I'll respond here to both of your posts. First, let me respond to your newest article, where you hammer the factiness of liberals. It's great to point out that the polls were off by two points. It's lovely that you can say liberals were wrong and their world was upside down. Now, the problem is that I'm not sure what you feel is the best replacement for polls and poll aggregates. Should we all just wander Kansas developing a gut feeling? It seems you're advocating for a talking head model where people scream, "My Facebook feed is full of _____, so you must be wrong!"

Here is the narrative I saw. First, there were two incredibly unpopular candidates. When people were talking about Trump's sins, they were more likely to vote for Clinton and vice versa. Then, right before the election, Clinton's sins were brought up. During the debacle with the leaked tapes, Clinton was up by 8 points. When people were talking about the FBI, Clinton was up by 2 or 3 points, and some of those polls had data from the 8 point period. Silver appropriately took the data as given, and GAVE CLINTON HER LOWEST CHANCE. They were unable to dip her chances any lower because the data was still laced with some of that stuff from late October. I bought Silver's story, and took his side against the Huffpost pollster who called Silver an "unskewer."

On a side note, Silver's performance during the Republican primary wasn't that good, but I don't blame him, as it's hard to tell who'll win in a 15 man race. He mostly based it off of indicators beyond the polls that worked in previous races (endorsements, money raised, etc.).

Onto Vox. So let me identify your problem. The problem isn't that he's partisan as hell. Hell, I'm partisan as hell. I believe Trump is a misguided, uneducated, can't-read-a-single-book, hyper-ADD-raddeled sexual miscreant. I agree with the story that Trump's tweets on the protest haven't been Presidential. I challenge you to say otherwise. I believe it is the job of the media to tell the people what Trump is. But that's not your problem. The problem, as you see it, is that nobody in Vox saw this coming. Well, let me first say that with the horse race narrative I put up above, it's understandable that they didn't put out lots of doom and gloom pieces. I counted 3 post-Comey stories that said Dems may be in trouble and one election night story showing how Trump has a realistic chance at 270. I don't think those numbers are terrible. They weren't shared nearly as much, and I doubt you saw them, but they were there. I read two of them. But the story that really shook up Washington, and causes me to roll my eyes a bit at your argument, is this:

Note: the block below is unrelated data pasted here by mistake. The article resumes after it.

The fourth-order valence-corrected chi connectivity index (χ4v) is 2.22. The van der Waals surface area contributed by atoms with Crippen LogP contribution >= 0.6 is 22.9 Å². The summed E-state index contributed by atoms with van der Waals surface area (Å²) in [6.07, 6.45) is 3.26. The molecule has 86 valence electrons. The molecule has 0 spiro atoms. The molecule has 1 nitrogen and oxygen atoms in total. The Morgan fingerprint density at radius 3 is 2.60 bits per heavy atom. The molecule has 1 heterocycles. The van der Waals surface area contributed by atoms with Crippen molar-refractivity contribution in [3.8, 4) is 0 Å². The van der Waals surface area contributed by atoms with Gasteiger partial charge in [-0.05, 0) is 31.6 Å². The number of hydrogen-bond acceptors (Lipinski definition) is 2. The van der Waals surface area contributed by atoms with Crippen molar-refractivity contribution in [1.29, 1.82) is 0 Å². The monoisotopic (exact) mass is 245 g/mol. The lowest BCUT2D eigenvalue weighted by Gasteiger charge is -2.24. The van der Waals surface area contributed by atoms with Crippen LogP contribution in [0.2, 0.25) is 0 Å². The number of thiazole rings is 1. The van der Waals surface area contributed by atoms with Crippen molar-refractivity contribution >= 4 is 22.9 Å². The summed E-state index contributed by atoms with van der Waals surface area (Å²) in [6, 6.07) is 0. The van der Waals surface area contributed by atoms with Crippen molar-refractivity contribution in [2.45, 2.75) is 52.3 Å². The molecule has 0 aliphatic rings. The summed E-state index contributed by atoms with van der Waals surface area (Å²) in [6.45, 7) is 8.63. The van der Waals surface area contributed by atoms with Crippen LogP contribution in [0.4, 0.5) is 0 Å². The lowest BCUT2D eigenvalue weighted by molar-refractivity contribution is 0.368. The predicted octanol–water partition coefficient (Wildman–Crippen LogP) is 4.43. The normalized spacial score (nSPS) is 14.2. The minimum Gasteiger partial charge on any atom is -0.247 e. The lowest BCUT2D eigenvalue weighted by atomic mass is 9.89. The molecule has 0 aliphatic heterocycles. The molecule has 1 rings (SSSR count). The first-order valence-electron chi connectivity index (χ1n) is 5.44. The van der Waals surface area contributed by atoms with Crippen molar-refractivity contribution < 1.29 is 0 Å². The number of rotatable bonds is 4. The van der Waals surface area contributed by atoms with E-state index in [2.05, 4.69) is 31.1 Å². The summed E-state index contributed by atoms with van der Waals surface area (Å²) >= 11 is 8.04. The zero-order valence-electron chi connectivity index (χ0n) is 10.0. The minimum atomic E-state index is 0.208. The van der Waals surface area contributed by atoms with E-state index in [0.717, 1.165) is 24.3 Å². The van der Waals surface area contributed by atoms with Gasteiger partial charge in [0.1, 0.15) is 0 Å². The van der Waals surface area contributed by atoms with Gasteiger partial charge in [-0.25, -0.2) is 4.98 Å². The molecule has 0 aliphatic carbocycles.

I have a few people who are Trump supporters in my feed. I feel it's valuable to tap into their mindset every once and a while. I have one on FB that has called Obama a secret Russian Manchurian candidate and a possible double agent for ISIS. My roommate's dad calls Arabs "sand N-words." The questions of how to bring these people into the party, and should we bring these people into the party deserve a long hard look in the mirror. Your arguments do little to bring any light to that question. I'll leave you with my favorite article of the post-election flurry.

"I am wary of polemic binaries."

Polemic has its uses. Specifically, if its role is to convince people to act. If it's jsut status signaling then it has no point and I have no patience for it.


I think what I expect people to do next is pretty clear though.


You and I are both from Minnesota. That's the leading state for counties that voted for Obama twice and then flipped for Trump.

The question you should be asking isn't whether or not the DFL should be bringing these people *into* the party. It's about why they left in the first place.

The gap between the leaders and the led has a dimension that I don't see commented upon. When the next big mass casualty war comes, and it will come, will the working class agree to go and fight? Not only is the leader class entirely disconnected from the led, the leader class does not go and participate in the fight. They haven't done that since Vietnam. We have gotten away it with since then because of the scale of the wars we have fought, a small professional military could handle things. But when the next conflict with a large butcher's bill starts, and again, it will come, will the flyover people agree when the leader class, Murray's superzips, say "Go ye forth" rather than "Follow me."?

Perhaps wandering around Kansas and getting a feel for going on would be a better way. That is what Ernie Pyle did, in peace and in war. He had a pretty good feel for what was happening.